The Week That Was: The Big Stories in Indian Country, August 2, 2015


It's our recap of the news that mattered most in Indian country:

SENSELESS: A beloved Crow couple is dead, their seven children orphaned and a daughter wounded when the three were shot by a stranded motorist they were assisting on the Montana reservation. The killings have rocked the community.

MOOSE MESS: As tribal and environmental authorities race against time to determine why moose are dying by the thousands in Minnesota, Governor Mark Dayton has pulled state support from the initiative—claiming that the moose deaths are being caused by the research.

WORST FUN RUN EVER: In celebration of its colonial history, a city in Kentucky announced it would host a the "James Ray 5K Indian Attack" 5K run, where Native American reenactors painted in redface would chase runners into an imitation fort. Seemingly in response to a tidal wave of opposition, county officials in Kentucky on Thursday pulled the controversial element.

NDNs ON THE SET: National Geographic Channel has released the first photos from the set of Saints & Strangers, a film that tells a more accurate version of the Mayflower/Pilgrims story, and Native American actors Kalani Queypo, Raul Trujillo, and Tatanka Means are prominently showcased.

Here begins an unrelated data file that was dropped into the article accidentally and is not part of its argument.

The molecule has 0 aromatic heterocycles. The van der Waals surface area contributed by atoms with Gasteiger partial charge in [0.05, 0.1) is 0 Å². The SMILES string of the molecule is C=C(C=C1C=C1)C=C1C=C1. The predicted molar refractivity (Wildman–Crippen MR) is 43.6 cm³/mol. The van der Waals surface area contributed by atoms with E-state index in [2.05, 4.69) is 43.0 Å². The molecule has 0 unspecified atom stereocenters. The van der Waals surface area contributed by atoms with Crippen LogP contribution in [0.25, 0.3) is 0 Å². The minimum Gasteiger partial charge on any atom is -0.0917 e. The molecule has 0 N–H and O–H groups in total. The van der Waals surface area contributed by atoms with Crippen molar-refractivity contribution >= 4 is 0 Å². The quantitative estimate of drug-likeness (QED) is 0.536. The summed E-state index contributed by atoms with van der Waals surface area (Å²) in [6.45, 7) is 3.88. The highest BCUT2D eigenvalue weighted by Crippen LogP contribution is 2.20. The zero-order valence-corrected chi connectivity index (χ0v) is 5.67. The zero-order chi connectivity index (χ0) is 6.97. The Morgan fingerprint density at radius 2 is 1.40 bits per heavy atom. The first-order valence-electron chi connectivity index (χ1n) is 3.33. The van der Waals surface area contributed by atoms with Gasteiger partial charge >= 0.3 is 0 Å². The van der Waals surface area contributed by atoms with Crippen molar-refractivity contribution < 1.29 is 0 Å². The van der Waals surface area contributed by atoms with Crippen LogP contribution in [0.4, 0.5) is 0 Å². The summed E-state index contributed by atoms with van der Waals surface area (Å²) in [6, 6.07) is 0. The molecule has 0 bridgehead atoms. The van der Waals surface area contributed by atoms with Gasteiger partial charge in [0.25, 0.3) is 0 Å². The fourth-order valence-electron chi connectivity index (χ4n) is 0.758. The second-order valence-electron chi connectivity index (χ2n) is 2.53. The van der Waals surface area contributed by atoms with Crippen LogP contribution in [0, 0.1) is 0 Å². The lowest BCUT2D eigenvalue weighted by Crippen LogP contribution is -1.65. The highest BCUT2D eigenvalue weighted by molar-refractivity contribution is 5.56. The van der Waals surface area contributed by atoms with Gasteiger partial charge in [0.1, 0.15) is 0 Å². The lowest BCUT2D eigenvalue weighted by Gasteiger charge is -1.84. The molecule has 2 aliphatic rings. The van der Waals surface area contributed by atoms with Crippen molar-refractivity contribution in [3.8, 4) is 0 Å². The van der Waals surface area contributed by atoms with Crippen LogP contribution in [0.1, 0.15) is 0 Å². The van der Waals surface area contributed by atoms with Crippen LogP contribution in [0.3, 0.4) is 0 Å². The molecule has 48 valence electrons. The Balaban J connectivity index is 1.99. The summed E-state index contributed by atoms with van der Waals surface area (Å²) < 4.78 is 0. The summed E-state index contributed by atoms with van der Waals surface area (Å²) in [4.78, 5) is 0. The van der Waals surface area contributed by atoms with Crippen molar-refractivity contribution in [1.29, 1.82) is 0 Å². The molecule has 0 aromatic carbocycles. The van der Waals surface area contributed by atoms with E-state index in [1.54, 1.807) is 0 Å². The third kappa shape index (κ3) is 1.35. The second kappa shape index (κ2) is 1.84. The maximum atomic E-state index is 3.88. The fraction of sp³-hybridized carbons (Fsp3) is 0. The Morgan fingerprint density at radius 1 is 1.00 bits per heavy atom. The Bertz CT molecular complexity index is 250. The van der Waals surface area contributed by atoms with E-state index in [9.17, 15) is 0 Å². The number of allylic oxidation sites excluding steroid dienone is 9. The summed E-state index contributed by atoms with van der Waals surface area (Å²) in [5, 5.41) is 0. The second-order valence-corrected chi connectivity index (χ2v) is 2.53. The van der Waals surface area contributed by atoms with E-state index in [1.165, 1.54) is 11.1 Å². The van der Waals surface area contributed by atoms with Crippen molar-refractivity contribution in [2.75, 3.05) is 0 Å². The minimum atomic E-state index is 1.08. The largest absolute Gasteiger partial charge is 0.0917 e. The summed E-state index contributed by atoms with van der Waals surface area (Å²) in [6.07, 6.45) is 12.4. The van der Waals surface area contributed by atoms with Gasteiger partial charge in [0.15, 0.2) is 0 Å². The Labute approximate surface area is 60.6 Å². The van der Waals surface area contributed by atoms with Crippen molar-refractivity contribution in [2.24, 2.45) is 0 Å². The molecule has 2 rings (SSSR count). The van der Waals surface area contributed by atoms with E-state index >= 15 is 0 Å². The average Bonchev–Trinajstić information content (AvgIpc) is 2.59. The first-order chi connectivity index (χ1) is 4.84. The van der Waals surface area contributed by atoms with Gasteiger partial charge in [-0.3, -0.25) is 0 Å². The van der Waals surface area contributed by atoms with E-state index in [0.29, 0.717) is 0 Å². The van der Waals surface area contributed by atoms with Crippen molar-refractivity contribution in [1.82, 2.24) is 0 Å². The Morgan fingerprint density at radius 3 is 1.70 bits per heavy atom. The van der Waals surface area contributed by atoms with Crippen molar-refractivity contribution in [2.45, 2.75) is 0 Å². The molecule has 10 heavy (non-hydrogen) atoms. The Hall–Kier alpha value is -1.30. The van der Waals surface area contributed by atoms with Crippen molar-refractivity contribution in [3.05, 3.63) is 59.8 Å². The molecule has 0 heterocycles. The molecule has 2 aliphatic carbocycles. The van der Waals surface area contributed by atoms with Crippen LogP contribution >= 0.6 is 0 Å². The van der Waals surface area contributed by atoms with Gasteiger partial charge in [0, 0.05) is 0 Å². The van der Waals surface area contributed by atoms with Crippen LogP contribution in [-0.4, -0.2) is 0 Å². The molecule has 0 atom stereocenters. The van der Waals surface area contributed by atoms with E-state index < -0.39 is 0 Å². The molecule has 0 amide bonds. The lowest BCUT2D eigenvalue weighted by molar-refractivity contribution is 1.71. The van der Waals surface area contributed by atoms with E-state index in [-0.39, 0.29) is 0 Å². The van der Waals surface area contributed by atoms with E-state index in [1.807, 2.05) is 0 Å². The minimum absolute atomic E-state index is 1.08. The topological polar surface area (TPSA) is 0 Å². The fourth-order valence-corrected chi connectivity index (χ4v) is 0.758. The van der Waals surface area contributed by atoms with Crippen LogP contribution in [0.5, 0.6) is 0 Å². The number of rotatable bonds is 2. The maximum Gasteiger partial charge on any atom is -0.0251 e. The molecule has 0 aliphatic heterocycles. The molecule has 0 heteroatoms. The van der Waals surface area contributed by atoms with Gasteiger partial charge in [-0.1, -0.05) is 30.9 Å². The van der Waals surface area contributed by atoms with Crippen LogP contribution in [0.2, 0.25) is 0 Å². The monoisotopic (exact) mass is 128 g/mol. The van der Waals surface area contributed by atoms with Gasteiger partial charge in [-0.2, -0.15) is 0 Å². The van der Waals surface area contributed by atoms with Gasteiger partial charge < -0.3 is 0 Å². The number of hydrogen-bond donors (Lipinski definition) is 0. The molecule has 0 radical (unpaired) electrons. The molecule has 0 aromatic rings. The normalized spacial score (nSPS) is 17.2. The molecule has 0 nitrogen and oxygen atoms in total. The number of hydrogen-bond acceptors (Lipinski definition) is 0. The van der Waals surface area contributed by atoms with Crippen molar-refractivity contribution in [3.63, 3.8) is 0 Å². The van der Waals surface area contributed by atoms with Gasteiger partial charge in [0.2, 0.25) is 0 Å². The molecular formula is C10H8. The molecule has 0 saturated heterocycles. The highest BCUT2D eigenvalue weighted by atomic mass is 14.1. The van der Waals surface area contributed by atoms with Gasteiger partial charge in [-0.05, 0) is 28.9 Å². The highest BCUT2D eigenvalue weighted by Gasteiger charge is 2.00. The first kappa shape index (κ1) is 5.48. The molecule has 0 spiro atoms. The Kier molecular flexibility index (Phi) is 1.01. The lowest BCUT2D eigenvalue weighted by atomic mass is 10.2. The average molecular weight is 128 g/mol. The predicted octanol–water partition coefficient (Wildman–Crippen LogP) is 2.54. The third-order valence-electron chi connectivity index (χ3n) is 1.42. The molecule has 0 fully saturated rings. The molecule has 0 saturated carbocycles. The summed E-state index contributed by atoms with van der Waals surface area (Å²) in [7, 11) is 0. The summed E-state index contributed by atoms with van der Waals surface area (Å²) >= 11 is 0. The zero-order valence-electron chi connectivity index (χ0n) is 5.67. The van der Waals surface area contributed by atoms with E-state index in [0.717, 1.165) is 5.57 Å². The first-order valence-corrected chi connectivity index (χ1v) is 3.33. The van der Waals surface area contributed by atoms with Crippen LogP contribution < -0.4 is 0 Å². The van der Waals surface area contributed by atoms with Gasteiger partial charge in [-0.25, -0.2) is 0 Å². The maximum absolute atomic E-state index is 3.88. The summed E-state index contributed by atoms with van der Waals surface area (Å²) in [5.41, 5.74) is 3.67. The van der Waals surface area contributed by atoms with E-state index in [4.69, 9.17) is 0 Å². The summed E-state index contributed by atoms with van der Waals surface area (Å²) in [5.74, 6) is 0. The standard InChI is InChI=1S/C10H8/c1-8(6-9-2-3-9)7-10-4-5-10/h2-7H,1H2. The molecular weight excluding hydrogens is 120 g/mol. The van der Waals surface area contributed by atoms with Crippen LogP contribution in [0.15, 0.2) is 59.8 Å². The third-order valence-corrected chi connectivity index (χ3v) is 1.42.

SADISTIC: A homeless Native American man remained in intensive care on Thursday for serious burns he sustained after an Albuquerque, New Mexico, couple allegedly tossed lighted fireworks on him as he slept, setting him ablaze, according to police.

EDUCATION IS KEY: Gyasi Ross continues to make waves in his latest persona -- a rapper and spoken word artist. His newest video finds him much more in the latter category -- "Harvard" is a strongly-worded anecdote about a young person whose dreams are bigger than those of his educational steward.

UNSETTLING IMAGERY: A painting of two First Nations women on a storefront in Bathurst, New Brunswick, has incensed Natives who say that it is insensitive given the crisis of Missing or Murdered Indigenous Women. The women in the painting are depicted bound and gagged on the deck of a ship, in a scene from a local story, the "Legend of the Phantom Ship."

CRISIS: The death of Sandra Bland, an African American woman who died in a jail cell on July 13 , has the nation abuzz about the ongoing saga of police brutality against people of color. A lesser known story is just as worthy of our attention. On July 6, 24-year-old Lakota woman Sarah Lee Circle Bear of Clairmont, South Dakota, was found unconscious in a holding cell in Brown County Jail in Aberdeen, and later died while still in police custody.

WHO'S RED WOLF?: A comic book news website reports that Marvel Comics is likely to give Red Wolf, a Native American character, his own series as part of the company's "All New, All Different" facelift.

OIL SANDS FAIL: As crews continue scraping up two football fields’ worth of black goo that spilled from a Nexen Energy pipeline into the muskeg of northern Alberta, Canada, First Nations and tribes are upping their opposition to proposed pipeline projects.

CELLMATE CHARGED: Authorities in Philadelphia, Mississippi, have named a suspect in the suspicious death of Native American activist and medicine man Rexdale Henry. Justyn Schlegel, 34, was in the Neshoba County Jail cell with Henry when police found him dead, and is now being charged with Henry’s murder.

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